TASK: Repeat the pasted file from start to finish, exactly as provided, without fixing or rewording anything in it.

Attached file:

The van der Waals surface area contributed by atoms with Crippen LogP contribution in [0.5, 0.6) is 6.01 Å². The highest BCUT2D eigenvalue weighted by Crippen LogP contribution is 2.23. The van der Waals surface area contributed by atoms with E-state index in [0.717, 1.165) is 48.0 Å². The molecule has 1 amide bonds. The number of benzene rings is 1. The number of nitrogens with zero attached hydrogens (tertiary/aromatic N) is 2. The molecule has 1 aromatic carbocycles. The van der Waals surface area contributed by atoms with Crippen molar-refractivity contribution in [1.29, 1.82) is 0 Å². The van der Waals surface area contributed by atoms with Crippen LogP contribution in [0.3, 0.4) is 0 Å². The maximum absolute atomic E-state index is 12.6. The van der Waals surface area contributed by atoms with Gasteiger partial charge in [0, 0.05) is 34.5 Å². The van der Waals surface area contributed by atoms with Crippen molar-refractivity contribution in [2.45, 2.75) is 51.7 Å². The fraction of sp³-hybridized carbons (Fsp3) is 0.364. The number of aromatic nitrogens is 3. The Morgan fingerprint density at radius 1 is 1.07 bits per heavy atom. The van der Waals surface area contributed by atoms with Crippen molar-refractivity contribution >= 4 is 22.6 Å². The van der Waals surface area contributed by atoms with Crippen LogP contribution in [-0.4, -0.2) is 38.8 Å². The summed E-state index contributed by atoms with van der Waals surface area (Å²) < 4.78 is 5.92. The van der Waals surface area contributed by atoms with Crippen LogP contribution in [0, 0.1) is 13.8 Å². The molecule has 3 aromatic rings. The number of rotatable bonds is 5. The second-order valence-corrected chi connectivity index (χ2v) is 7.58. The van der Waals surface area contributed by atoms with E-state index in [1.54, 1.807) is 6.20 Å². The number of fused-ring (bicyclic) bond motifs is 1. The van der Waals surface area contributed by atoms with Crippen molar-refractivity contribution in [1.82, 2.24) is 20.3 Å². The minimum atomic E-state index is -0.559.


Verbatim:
The van der Waals surface area contributed by atoms with Crippen LogP contribution in [0.5, 0.6) is 6.01 Å². The highest BCUT2D eigenvalue weighted by Crippen LogP contribution is 2.23. The van der Waals surface area contributed by atoms with E-state index in [0.717, 1.165) is 48.0 Å². The molecule has 1 amide bonds. The number of benzene rings is 1. The number of nitrogens with zero attached hydrogens (tertiary/aromatic N) is 2. The molecule has 1 aromatic carbocycles. The van der Waals surface area contributed by atoms with Crippen molar-refractivity contribution in [1.29, 1.82) is 0 Å². The van der Waals surface area contributed by atoms with Crippen LogP contribution in [0.3, 0.4) is 0 Å². The maximum absolute atomic E-state index is 12.6. The van der Waals surface area contributed by atoms with Gasteiger partial charge in [0, 0.05) is 34.5 Å². The van der Waals surface area contributed by atoms with Crippen molar-refractivity contribution in [2.45, 2.75) is 51.7 Å². The fraction of sp³-hybridized carbons (Fsp3) is 0.364. The number of aromatic nitrogens is 3. The Morgan fingerprint density at radius 1 is 1.07 bits per heavy atom. The van der Waals surface area contributed by atoms with Crippen molar-refractivity contribution >= 4 is 22.6 Å². The van der Waals surface area contributed by atoms with Crippen LogP contribution in [-0.4, -0.2) is 38.8 Å². The summed E-state index contributed by atoms with van der Waals surface area (Å²) < 4.78 is 5.92. The van der Waals surface area contributed by atoms with Crippen LogP contribution in [0, 0.1) is 13.8 Å². The molecule has 3 aromatic rings. The number of rotatable bonds is 5. The second-order valence-corrected chi connectivity index (χ2v) is 7.58. The van der Waals surface area contributed by atoms with E-state index in [1.54, 1.807) is 6.20 Å². The number of fused-ring (bicyclic) bond motifs is 1. The van der Waals surface area contributed by atoms with Crippen molar-refractivity contribution in [1.82, 2.24) is 20.3 Å². The minimum atomic E-state index is -0.559.